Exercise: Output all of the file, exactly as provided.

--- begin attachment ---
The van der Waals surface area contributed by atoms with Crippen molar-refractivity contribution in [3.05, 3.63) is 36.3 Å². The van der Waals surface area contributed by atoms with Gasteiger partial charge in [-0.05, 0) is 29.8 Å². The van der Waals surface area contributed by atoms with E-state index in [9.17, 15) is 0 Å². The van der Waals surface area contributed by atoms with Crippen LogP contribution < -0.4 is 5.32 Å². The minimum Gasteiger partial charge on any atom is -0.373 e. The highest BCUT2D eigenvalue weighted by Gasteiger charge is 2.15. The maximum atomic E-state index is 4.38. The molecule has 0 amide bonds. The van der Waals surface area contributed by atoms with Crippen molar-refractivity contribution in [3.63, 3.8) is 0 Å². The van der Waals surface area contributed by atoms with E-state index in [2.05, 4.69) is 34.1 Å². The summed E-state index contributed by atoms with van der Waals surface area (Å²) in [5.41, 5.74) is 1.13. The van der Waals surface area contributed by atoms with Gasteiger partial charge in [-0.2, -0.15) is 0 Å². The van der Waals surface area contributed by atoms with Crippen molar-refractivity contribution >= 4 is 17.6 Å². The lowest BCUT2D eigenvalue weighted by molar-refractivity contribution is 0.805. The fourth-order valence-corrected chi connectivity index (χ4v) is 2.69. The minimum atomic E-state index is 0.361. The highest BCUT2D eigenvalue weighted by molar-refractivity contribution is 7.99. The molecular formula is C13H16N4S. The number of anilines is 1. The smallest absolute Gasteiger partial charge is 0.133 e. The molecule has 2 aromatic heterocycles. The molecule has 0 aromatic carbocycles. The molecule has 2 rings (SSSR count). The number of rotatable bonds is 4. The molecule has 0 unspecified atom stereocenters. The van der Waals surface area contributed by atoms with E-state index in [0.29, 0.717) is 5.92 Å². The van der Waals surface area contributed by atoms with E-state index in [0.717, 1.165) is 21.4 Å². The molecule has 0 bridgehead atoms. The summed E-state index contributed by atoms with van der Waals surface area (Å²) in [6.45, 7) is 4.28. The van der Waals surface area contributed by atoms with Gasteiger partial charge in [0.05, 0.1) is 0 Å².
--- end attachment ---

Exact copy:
The van der Waals surface area contributed by atoms with Crippen molar-refractivity contribution in [3.05, 3.63) is 36.3 Å². The van der Waals surface area contributed by atoms with Gasteiger partial charge in [-0.05, 0) is 29.8 Å². The van der Waals surface area contributed by atoms with E-state index in [9.17, 15) is 0 Å². The van der Waals surface area contributed by atoms with Crippen LogP contribution < -0.4 is 5.32 Å². The minimum Gasteiger partial charge on any atom is -0.373 e. The highest BCUT2D eigenvalue weighted by Gasteiger charge is 2.15. The maximum atomic E-state index is 4.38. The molecule has 0 amide bonds. The van der Waals surface area contributed by atoms with Crippen molar-refractivity contribution in [3.63, 3.8) is 0 Å². The van der Waals surface area contributed by atoms with E-state index in [2.05, 4.69) is 34.1 Å². The summed E-state index contributed by atoms with van der Waals surface area (Å²) in [5.41, 5.74) is 1.13. The van der Waals surface area contributed by atoms with Gasteiger partial charge in [-0.2, -0.15) is 0 Å². The van der Waals surface area contributed by atoms with Crippen molar-refractivity contribution >= 4 is 17.6 Å². The lowest BCUT2D eigenvalue weighted by molar-refractivity contribution is 0.805. The fourth-order valence-corrected chi connectivity index (χ4v) is 2.69. The minimum atomic E-state index is 0.361. The highest BCUT2D eigenvalue weighted by molar-refractivity contribution is 7.99. The molecular formula is C13H16N4S. The number of anilines is 1. The smallest absolute Gasteiger partial charge is 0.133 e. The molecule has 2 aromatic heterocycles. The molecule has 0 aromatic carbocycles. The molecule has 2 rings (SSSR count). The number of rotatable bonds is 4. The molecule has 0 unspecified atom stereocenters. The van der Waals surface area contributed by atoms with E-state index in [0.29, 0.717) is 5.92 Å². The van der Waals surface area contributed by atoms with E-state index in [0.717, 1.165) is 21.4 Å². The molecule has 0 bridgehead atoms. The summed E-state index contributed by atoms with van der Waals surface area (Å²) in [6.45, 7) is 4.28. The van der Waals surface area contributed by atoms with Gasteiger partial charge in [0.05, 0.1) is 0 Å².